FAITH OXFORD, ENGLAND JULY 22, 1965
J. FRANK CASSEL
Discussion in this area rested firmly upon the presuppositions established early in the conference that this
is God's Universe-which he has created and is continually sustaining, (Col. 1, etc.). Some conferees were
more impressed than others with Christ's specific role in these processes but all agreed that both the Uni
verse and Scripture should be approached theistically, taking care not to fall into either the deistic or pantheistic heresies.
preliminary paper circulated to conferees was Frank Rhodes' on Geology and
Evolution and he summarized his views to introduce the session. Briefly,
Rhodes takes the position that since no consistent alternative explanation of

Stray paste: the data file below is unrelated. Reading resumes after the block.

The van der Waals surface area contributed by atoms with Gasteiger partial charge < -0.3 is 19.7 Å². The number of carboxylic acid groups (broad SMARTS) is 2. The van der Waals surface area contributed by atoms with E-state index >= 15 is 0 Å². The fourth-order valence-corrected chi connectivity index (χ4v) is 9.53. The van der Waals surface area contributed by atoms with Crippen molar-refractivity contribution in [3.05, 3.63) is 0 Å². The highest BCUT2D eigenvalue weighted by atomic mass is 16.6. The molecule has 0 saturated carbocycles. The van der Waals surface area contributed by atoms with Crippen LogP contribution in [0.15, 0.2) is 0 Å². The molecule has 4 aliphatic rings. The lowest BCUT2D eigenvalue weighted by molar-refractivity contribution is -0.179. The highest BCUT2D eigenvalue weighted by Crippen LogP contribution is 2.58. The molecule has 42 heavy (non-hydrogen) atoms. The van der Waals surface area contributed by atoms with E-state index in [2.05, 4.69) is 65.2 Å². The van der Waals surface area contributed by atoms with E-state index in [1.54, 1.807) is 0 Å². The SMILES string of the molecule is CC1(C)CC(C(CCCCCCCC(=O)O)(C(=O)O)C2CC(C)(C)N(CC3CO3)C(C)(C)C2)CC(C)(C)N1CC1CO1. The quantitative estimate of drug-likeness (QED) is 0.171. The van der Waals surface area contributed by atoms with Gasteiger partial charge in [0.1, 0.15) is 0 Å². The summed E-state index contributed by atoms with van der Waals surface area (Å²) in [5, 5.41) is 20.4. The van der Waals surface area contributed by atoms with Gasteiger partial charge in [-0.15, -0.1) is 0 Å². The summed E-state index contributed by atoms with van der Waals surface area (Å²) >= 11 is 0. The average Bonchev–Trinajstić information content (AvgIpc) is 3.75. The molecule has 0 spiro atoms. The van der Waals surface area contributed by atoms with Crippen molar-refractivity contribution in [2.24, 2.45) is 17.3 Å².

the fossil sequence has been
Although not content to wholeheartedly endorse his position American biologists in preliminary discussion with Rhodes had agreed that the emphasis in the session should be on the Biblical-theological implications of such a view, rather than on its scientific validity. Hooykaas was not content with this position, however, and consumed the allotted time berating Rhodes for his "fielders choices", claiming they were not warranted by the evidence. Hooykaas leaned heavily on Kerkut in his scientific rebuttal.
It developed in post-session discussions that Hooykaas was not particularly disturbed by the possible Biblical implications of evolution. In fact, the view that Genesis reflected the cosmological views of its time and not a detailed scientific account of creation seemed quite generally though not unanimously accepted by the conference. Hence, there were few conversations concerning detailed correlations of Genesis with geology on the assumption that such conversation would be fruitless because exact or even reasonably specific correlations were impossible. On the other hand, there was no feeling that this view compromised in any way either the integrity or authority of the Bible as God's written Word and revelation.